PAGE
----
Neither is this a book by lawyers for lawyers.

As we approach an election it raises issues of massive importance, issues that should be addressed by any politician who expects to get the votes of ordinary people.

Congratulations to Patrick for the staggering work he has done collating such a powerful set of rants!

If you read never read a book on law again, read this!

Wednesday, 9 April 2014

Collapsing confidence in our civil justice system?

The shambolic state of our civil justice system following the infamous Mitchell decision has been highlighted by some powerful voices this week. 

Rod Evans, Past President of the Forum of Insurance Lawyers has echoed the thoughts of many, saying ‘we haven’t got a clue what we are doing’. Such is the level of uncertainty and fear felt from litigators on all sides. Speaking at the Westminster Legal Policy Forum he talked about ‘trip-wire’ litigation where the punishment does not fit the crime.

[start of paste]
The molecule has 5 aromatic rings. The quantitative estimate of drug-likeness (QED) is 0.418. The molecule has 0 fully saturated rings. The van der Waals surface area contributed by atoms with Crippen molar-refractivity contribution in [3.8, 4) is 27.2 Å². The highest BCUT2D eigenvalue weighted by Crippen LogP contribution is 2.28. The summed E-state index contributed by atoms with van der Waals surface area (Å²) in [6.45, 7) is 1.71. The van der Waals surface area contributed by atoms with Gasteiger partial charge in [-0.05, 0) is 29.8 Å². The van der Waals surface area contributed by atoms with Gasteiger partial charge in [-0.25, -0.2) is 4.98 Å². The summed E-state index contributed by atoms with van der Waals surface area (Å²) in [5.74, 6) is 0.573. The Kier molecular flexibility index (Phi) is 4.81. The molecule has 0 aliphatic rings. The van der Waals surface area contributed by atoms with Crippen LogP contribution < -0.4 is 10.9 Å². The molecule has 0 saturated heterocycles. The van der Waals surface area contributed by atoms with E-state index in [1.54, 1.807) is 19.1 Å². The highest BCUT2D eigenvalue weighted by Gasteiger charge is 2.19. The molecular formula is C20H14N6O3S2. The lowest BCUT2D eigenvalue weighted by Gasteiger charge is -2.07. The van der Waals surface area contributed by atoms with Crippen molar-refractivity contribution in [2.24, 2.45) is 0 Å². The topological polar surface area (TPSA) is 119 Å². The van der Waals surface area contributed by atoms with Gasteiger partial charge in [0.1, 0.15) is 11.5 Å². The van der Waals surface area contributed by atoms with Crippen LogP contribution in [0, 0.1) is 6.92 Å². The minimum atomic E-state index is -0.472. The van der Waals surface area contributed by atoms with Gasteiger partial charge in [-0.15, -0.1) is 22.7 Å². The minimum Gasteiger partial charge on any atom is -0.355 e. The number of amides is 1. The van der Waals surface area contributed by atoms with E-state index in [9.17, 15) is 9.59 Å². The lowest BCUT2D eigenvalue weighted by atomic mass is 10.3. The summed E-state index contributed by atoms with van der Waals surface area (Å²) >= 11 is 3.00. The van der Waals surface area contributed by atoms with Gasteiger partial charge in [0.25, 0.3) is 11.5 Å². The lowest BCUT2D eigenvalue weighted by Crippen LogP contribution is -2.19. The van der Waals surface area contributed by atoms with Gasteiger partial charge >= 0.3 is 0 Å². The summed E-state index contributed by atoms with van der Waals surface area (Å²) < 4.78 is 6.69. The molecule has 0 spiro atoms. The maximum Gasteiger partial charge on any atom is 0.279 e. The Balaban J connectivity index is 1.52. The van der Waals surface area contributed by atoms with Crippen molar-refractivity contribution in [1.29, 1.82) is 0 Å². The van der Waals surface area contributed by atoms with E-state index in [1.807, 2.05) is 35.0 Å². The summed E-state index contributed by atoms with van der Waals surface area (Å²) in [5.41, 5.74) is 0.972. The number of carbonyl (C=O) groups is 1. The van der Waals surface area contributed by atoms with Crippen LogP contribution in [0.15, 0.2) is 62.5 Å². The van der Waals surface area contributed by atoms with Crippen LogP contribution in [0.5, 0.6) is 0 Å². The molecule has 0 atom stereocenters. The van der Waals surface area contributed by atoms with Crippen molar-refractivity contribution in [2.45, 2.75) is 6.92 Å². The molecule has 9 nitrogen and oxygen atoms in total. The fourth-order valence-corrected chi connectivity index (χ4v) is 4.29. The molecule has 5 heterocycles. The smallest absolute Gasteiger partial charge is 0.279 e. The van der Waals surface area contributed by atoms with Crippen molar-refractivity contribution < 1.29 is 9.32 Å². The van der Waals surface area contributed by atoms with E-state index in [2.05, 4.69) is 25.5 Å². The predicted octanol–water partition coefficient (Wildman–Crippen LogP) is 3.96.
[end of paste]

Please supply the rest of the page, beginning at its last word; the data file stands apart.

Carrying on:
Now any reader of this blog will know that I am no fan of the insurance industry. But Rod Evans is absolutely right. There is now a culture of fear affecting claimants and defendants. The main cause of the fear is uncertainty. We just do not know when we might find ourselves struck out and facing a negligence claim for the most minor of errors. One extreme example is found in the standard multi-track directions which provide for deliver of a Trial Bundle – ‘not more than 7 and not less than 3 days before Trial.’ I know experienced litigators who have lost sleep through fear of delivering their bundle too early! Who is to say that is an unreasonable fear?

In the Mitchell case, the sanction imposed was to penalise the offending lawyers’ by restricting their entitlement to costs. The claim itself was not struck out. But the courts are routinely striking out entire claims, often where there is no sanction within an order or the rules.

This uncertainty is also making it virtually impossible for the parties to litigate in a spirit of co-operation. That is the point made by the London Litigators Association. They recently polled their membership. One response said –